Objectives: The aim of this study was to investigate the effectiveness of an ergonomic intervention on productivity loss at work caused by upper-extremity disorders (UED).
Methods: Workers with medically verified UED were invited to participate. The intervention consisted of a physician contacting the worker's supervisor and an occupational physiotherapist conducting an ergonomic assessment at the worksite. Before and after the intervention, the employees self-assessed UED-related productivity loss (ie, decreased quality and quantity of the daily work output). We tested for differences between groups at 8 and sub-sequently 12 weeks. We also applied generalized estimating equation (GEE) to analyze repeated measures data.
Results: Altogether 177 employees were randomized. The overall participation rate was 88%. At baseline, 54% of the intervention group and 58% of the control group reported productivity loss. The magnitude of productivity loss was 17% and 20%, respectively. At 8 weeks, both the proportion and magnitude of productivity loss were lower in the intervention than the control group, but the differences were statistically significant only at 12 weeks (proportion 25% versus 51%, magnitude 7% versus 18%, P=0.001 for both). Using GEE analyses, we also found the differences to be statistically significant (proportion 38% versus 52%, magnitude 12% versus 18%). The intervention only benefitted employees with 0-20% loss of productivity at baseline, not those with a higher initial productivity loss.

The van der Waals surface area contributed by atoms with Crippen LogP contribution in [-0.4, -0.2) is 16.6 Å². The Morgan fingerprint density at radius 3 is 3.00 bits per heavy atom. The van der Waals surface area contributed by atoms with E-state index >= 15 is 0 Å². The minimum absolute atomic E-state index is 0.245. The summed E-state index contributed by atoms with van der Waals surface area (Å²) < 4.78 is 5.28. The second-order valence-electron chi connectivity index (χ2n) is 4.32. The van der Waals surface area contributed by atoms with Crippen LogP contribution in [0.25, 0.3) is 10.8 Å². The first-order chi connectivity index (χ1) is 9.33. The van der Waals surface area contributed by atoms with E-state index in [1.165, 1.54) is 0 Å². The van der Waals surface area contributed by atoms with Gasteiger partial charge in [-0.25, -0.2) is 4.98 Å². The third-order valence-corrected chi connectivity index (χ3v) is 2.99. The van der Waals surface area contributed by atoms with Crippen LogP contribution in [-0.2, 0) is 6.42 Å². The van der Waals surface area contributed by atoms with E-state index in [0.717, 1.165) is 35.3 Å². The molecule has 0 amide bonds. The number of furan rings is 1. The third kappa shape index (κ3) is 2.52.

Conclusions: Early ergonomic intervention, in addition to adequate medical care, is effective in preventing and restoring self-reported productivity loss associated with UED.